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What makes ‘Good Friday’ good?

Sam Storms: If you plan on being in Oklahoma City on Friday, April 18, I want to invite you to join us for our traditional “Good Friday” service at 6:30 p.m. in our auditorium. I would also encourage you to invite friends and family members who may not know Jesus and his saving love. This will be a wonderful time for them to hear a short and pointed presentation of the gospel. So, why do we speak of the Friday when Jesus was brutalized and crucified as good? It would almost seem as if there could hardly be a day that is worse! In one sense, you are correct. Jesus was unjustly tried, lied about, scourged, and sadistically crucified. But in a far more ultimate sense this was immeasurably good. It was good for two reasons. First, the crucifixion of Jesus, as horrible and unjust as it was, fulfilled God’s plan. Peter declared this in Acts 4:27-28 by reminding us that, in crucifying

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We’re in a War, Folks!

Sam Storms: The Apostle Peter tells us that “the passions of the flesh” are waging “war against” our “souls” (1 Peter 2:11). Don’t underestimate the significance of this daily battle for our souls. So, how are we to fight? With what weapons do we wage this war? Peter says we do so “as (or because we are) sojourners and exiles” (v. 11a; see 1 Peter 1:1,17). His point is that we should draw strength to say No to fleshly passions because they belong to this world and we don’t! We are citizens of a heavenly kingdom that operates under the Lordship of Christ. The culture of heaven is governed by a different ethic, a different spirit, a different morality. So remind yourself often of where you belong. We belong to the Lord Jesus, not to this world, so take your cues from him, not it. John Piper put it best when he said that “we must cultivate the mindset of exiles.” This truth is designed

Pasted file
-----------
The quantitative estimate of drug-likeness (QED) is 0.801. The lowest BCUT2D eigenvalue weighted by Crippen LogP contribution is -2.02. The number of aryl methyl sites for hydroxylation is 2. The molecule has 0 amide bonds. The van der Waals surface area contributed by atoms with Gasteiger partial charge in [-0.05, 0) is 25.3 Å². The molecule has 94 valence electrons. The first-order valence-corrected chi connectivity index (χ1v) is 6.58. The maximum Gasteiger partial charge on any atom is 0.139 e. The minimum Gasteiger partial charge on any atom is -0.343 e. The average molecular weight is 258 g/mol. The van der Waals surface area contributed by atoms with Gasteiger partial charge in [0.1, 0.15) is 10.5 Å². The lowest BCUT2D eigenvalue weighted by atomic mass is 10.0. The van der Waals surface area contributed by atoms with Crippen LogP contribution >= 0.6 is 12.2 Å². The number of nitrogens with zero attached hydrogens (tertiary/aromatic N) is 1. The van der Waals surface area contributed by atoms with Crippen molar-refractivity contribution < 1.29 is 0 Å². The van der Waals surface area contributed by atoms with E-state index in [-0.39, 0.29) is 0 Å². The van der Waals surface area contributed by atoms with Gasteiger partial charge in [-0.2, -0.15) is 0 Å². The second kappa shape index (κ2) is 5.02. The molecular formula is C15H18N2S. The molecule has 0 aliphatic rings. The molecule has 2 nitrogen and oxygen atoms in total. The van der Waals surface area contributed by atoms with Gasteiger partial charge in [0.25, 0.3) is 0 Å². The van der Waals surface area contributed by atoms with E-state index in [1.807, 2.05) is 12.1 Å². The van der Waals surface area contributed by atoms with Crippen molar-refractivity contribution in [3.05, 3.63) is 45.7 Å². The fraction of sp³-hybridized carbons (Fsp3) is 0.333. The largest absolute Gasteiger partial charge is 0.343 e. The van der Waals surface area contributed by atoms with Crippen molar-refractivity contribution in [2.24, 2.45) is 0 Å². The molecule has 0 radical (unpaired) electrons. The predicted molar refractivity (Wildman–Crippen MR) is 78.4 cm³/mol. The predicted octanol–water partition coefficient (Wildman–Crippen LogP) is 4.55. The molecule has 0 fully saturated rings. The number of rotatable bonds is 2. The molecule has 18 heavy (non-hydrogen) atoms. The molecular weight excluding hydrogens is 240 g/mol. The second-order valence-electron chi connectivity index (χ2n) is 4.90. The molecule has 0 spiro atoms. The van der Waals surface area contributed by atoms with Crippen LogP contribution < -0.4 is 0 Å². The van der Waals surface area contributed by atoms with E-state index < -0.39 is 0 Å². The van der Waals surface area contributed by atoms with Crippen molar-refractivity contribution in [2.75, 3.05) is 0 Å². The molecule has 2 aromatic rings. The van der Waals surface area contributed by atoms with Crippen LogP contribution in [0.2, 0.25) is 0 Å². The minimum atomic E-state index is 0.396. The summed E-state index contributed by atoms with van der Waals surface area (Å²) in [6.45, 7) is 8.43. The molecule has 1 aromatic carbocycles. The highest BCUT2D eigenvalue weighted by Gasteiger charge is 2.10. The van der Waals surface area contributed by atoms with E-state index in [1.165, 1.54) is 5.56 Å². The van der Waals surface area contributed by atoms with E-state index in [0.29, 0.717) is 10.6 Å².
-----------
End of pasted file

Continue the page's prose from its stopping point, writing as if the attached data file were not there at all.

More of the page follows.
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The Answer to God’s Seeming Megalomania

Sam Storms: I recently returned to reading John Piper’s book, Reading the Bible Supernaturally, and was stunned yet again by a truth that has utterly transformed my life. That’s not an overstatement. I can’t think of another theological principle that has meant more to me than what you are about to read. I have often in my books tried to say the same thing, but it always seems to fall short of how John has expressed it. John begins by citing C. S. Lewis and his description of how he struggled with the incessant demand by God that all creation praise him. Lewis confessed that God sounded like “a vain woman who wants compliments.” Then came the discovery that changed Lewis’s life too: “But the most obvious fact about praise—whether of God or anything—strangely escaped me. I thought of it in terms of compliment, approval, or the giving of honor. I had never noticed that all enjoyment spontaneously overflows into praise.